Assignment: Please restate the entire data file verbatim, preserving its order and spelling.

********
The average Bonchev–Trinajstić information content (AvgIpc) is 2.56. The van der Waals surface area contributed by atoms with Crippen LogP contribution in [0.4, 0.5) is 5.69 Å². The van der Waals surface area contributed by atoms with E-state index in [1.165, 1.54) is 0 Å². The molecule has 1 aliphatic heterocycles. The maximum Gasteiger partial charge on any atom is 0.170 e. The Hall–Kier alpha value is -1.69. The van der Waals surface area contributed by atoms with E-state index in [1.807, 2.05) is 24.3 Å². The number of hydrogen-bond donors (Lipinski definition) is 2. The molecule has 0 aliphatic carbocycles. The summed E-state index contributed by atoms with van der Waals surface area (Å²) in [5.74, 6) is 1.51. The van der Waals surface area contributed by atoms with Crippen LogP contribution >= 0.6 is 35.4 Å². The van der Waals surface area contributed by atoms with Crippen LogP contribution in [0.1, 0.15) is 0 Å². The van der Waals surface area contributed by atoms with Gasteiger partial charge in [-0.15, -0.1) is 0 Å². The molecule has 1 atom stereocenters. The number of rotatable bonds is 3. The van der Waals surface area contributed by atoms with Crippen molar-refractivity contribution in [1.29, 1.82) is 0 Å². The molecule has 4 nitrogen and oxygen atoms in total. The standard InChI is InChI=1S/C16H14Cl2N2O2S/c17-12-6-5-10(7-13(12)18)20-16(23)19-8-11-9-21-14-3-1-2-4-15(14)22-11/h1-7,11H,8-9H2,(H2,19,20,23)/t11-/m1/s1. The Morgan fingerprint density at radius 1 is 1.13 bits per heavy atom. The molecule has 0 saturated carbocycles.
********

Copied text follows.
The average Bonchev–Trinajstić information content (AvgIpc) is 2.56. The van der Waals surface area contributed by atoms with Crippen LogP contribution in [0.4, 0.5) is 5.69 Å². The van der Waals surface area contributed by atoms with E-state index in [1.165, 1.54) is 0 Å². The molecule has 1 aliphatic heterocycles. The maximum Gasteiger partial charge on any atom is 0.170 e. The Hall–Kier alpha value is -1.69. The van der Waals surface area contributed by atoms with E-state index in [1.807, 2.05) is 24.3 Å². The number of hydrogen-bond donors (Lipinski definition) is 2. The molecule has 0 aliphatic carbocycles. The summed E-state index contributed by atoms with van der Waals surface area (Å²) in [5.74, 6) is 1.51. The van der Waals surface area contributed by atoms with Crippen LogP contribution >= 0.6 is 35.4 Å². The van der Waals surface area contributed by atoms with Crippen LogP contribution in [0.1, 0.15) is 0 Å². The van der Waals surface area contributed by atoms with Gasteiger partial charge in [-0.15, -0.1) is 0 Å². The molecule has 1 atom stereocenters. The number of rotatable bonds is 3. The van der Waals surface area contributed by atoms with Crippen molar-refractivity contribution in [1.29, 1.82) is 0 Å². The molecule has 4 nitrogen and oxygen atoms in total. The standard InChI is InChI=1S/C16H14Cl2N2O2S/c17-12-6-5-10(7-13(12)18)20-16(23)19-8-11-9-21-14-3-1-2-4-15(14)22-11/h1-7,11H,8-9H2,(H2,19,20,23)/t11-/m1/s1. The Morgan fingerprint density at radius 1 is 1.13 bits per heavy atom. The molecule has 0 saturated carbocycles.